J: Tell people. Hmm. To stick with native animals if you have a garden pond you want to stock. That people are softies. That it's a big responsibility to take things in from the wild. That there is not easy way to step into and back out of an ecological web.

Whatever the story and the moral, it's for later. Maybe tonight after class. Much to do today. And dag blam it I left the hose out ready to use not thinking the ground would get so cold, so now I can't get it clear of ice in time to hose the frost off the red horsechestnut. Argh. So frustrating, I can bend the hose all along its length and hear the crackle but can't get the water through it.

Chapter Two

B: So after work I drove clear across town to buy that snapping turtle I wrote about the other day. People should have to have licenses to own turtles. It was a mud turtle.

A mature mud turtle, too. They were feeding him goldfish, but unfortunately fish, except dead fish, are not really on the mud turtle menu. I wouldn't be surprised if he hasn't eaten since they got him.

Sadly, mud turtles are probably the dimmest turtles Glob ever created. Their one trick is to retract their head, shut their eyes, and open their mouths wide. At least that way I can tell this one doesn't still have a hook in him. They spend almost all their time either doing nothing at all or trudging around hoping to bump into something to eat. They look for all the world like primitive armored vehicles, and have a personality to match. This one cost me $40 (I declined the tank and paraphernalia) but better that than leave him with people who didn't even know what the hell he was. Mud turtles are crappy pets, anyway.

We'll be letting this one out as soon as the water temperature around here stabilizes.

J: Shoot. Now you make me want to drive straight over there with these tadpoles. But I can leave some there early Saturday.

You said they had a picture of him on-line? Must have been a pretty poor image if you saw a snapper in a mud turtle body...

Should we put him in OUR pond? Now?

B: Thanks!

J: Sorry Beaufort, no tadpoles on your step this morning -- don't look out, see nothing and think some neighborhood kid snagged 'em. It was raining, hailing and so cold yesterday that getting to our pond to fish anything out was daunting. When we did get out there, it was so cold everyone was out of sight.

B: I figured it would be too cold for tadpoles. Darn it. I'm having a hard time with this musk turtle, Darwin, who used to have an appetite to rival those of Jean-Luc and Blitzkrieg. Now he eats nothing. I don't know if he's going through a hibernation-time hiatus, or what. But I'm looking forward to trying him on tadpoles. He'll bite the head off a mealworm pupa once in awhile, but that's it.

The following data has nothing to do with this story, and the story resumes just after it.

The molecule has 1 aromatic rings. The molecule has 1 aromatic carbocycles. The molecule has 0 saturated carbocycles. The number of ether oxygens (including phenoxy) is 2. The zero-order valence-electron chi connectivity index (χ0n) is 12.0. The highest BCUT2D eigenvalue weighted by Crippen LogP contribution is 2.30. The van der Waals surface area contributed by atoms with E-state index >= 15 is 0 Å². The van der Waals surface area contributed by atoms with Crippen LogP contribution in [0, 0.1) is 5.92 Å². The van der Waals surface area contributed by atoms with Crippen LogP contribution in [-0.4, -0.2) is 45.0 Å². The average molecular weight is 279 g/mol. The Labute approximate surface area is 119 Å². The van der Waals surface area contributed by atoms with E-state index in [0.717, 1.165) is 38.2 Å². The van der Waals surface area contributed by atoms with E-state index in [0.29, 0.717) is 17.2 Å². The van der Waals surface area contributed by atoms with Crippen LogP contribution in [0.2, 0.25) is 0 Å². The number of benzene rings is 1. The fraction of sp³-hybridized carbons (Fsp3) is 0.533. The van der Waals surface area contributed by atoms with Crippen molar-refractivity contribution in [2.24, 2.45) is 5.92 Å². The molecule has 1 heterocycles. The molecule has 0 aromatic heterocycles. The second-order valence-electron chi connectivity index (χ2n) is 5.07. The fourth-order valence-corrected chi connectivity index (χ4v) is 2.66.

Meanwhile, this rescued mud turtle has taught me several things already. First, mud turtles aren't native to Michigan. I thought they were common pretty much east of the Mississippi, but no, they're mostly Southern, though they do range closely up the Atlantic coast to Long Island. If that woman's family caught him in Indiana, they did so in extreme southern Indiana, because that's the limit of their range in the west -- this is, in fact, a Mississippi mud turtle. So I may be stuck with him indefinitely. At least he has a healthy appetite for night crawlers. He'll get tadpoles, too, when they come. I'm going out tomorrow if the sun shines to see if I see any in sundry rain pools and mudholes.

J: We did wonder about the mud turtle thing. Our book of Michigan Turtles has an entry "Musk and Mud Turtles" and it was when I went to those pages to see this mud turtle you were now taking on, that Steven said, "Hey, that's the turtle Deb had show up at her place." When I looked harder at the text,though, there was not one word on those pages about mud turtles. Steven had been preparing to email Deb to offer his condolences that her pond had acquired a dumb turtle that would never be seen. Glad now we can go back to "go" and maybe tell her to see if her turtle matches the musk turtle profile.

Sorry if you have another turtle-for-life you didn't really wish for.

Hmm. Thinking about nothing showing in the pond surface, in the cold. Maybe the ducks have taken a big bite out of the tadpole pool? The ducks have been here off and on all week (used to hang out in the water in the neighbor's pool cover but they took the pool out). Never thought about ducks being tadpole and toad egg eaters. Always thought they were just grazing the vegetation when they do that water-biting thing they do.

As I read about musk turtle (Sternotherus odoratus) I note that it eats snails. Another menu item I never thought about, re turtles. What about we bring your turtles some snails? We have tons of those. We could bring it a few young soft-ish ones and see whether it likes them. Our snails, too, are all organically fed. Unless they stray into others' yards as the one behind us does get sprayed (illegally and stupidly sprayed, too. The guy doing the spraying couldn't tell us what he was applying, or what it was supposed to control -- yet a commercial firm must be law be able to supply that info on demand to neighbors -- and was also doing a poor job of applying it. Frustrating situation, and maybe one for an ethics class, even -- do we tell our neighbor that we would rather did not spray, that her service is doing a poor job? Would she even believe us?